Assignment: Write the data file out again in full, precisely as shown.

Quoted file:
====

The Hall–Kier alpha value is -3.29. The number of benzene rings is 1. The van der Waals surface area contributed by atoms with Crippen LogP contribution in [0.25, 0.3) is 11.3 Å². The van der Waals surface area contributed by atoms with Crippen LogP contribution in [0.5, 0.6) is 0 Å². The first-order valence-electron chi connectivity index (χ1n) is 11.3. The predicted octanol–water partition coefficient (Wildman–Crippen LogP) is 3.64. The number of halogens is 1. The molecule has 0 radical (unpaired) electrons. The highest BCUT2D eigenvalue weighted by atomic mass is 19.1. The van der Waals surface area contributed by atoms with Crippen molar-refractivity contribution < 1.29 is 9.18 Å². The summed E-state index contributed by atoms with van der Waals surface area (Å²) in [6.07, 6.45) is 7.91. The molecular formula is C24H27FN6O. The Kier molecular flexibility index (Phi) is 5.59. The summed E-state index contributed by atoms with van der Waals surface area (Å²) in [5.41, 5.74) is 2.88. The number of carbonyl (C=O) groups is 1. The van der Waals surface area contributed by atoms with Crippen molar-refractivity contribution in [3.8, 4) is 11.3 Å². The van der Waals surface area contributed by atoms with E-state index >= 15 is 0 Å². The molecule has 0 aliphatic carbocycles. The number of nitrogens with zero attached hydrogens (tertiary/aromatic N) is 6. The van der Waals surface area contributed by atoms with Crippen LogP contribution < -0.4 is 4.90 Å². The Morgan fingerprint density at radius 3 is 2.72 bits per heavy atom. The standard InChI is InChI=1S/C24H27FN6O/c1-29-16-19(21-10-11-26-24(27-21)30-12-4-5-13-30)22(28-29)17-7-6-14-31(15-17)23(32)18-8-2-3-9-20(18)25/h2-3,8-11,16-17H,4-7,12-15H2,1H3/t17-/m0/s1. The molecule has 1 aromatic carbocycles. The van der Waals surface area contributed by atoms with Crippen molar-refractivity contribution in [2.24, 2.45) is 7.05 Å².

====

The Hall–Kier alpha value is -3.29. The number of benzene rings is 1. The van der Waals surface area contributed by atoms with Crippen LogP contribution in [0.25, 0.3) is 11.3 Å². The van der Waals surface area contributed by atoms with Crippen LogP contribution in [0.5, 0.6) is 0 Å². The first-order valence-electron chi connectivity index (χ1n) is 11.3. The predicted octanol–water partition coefficient (Wildman–Crippen LogP) is 3.64. The number of halogens is 1. The molecule has 0 radical (unpaired) electrons. The highest BCUT2D eigenvalue weighted by atomic mass is 19.1. The van der Waals surface area contributed by atoms with Crippen molar-refractivity contribution < 1.29 is 9.18 Å². The summed E-state index contributed by atoms with van der Waals surface area (Å²) in [6.07, 6.45) is 7.91. The molecular formula is C24H27FN6O. The Kier molecular flexibility index (Phi) is 5.59. The summed E-state index contributed by atoms with van der Waals surface area (Å²) in [5.41, 5.74) is 2.88. The number of carbonyl (C=O) groups is 1. The van der Waals surface area contributed by atoms with Crippen molar-refractivity contribution in [3.8, 4) is 11.3 Å². The van der Waals surface area contributed by atoms with E-state index >= 15 is 0 Å². The molecule has 0 aliphatic carbocycles. The number of nitrogens with zero attached hydrogens (tertiary/aromatic N) is 6. The van der Waals surface area contributed by atoms with Crippen LogP contribution < -0.4 is 4.90 Å². The Morgan fingerprint density at radius 3 is 2.72 bits per heavy atom. The standard InChI is InChI=1S/C24H27FN6O/c1-29-16-19(21-10-11-26-24(27-21)30-12-4-5-13-30)22(28-29)17-7-6-14-31(15-17)23(32)18-8-2-3-9-20(18)25/h2-3,8-11,16-17H,4-7,12-15H2,1H3/t17-/m0/s1. The molecule has 1 aromatic carbocycles. The van der Waals surface area contributed by atoms with Crippen molar-refractivity contribution in [2.24, 2.45) is 7.05 Å².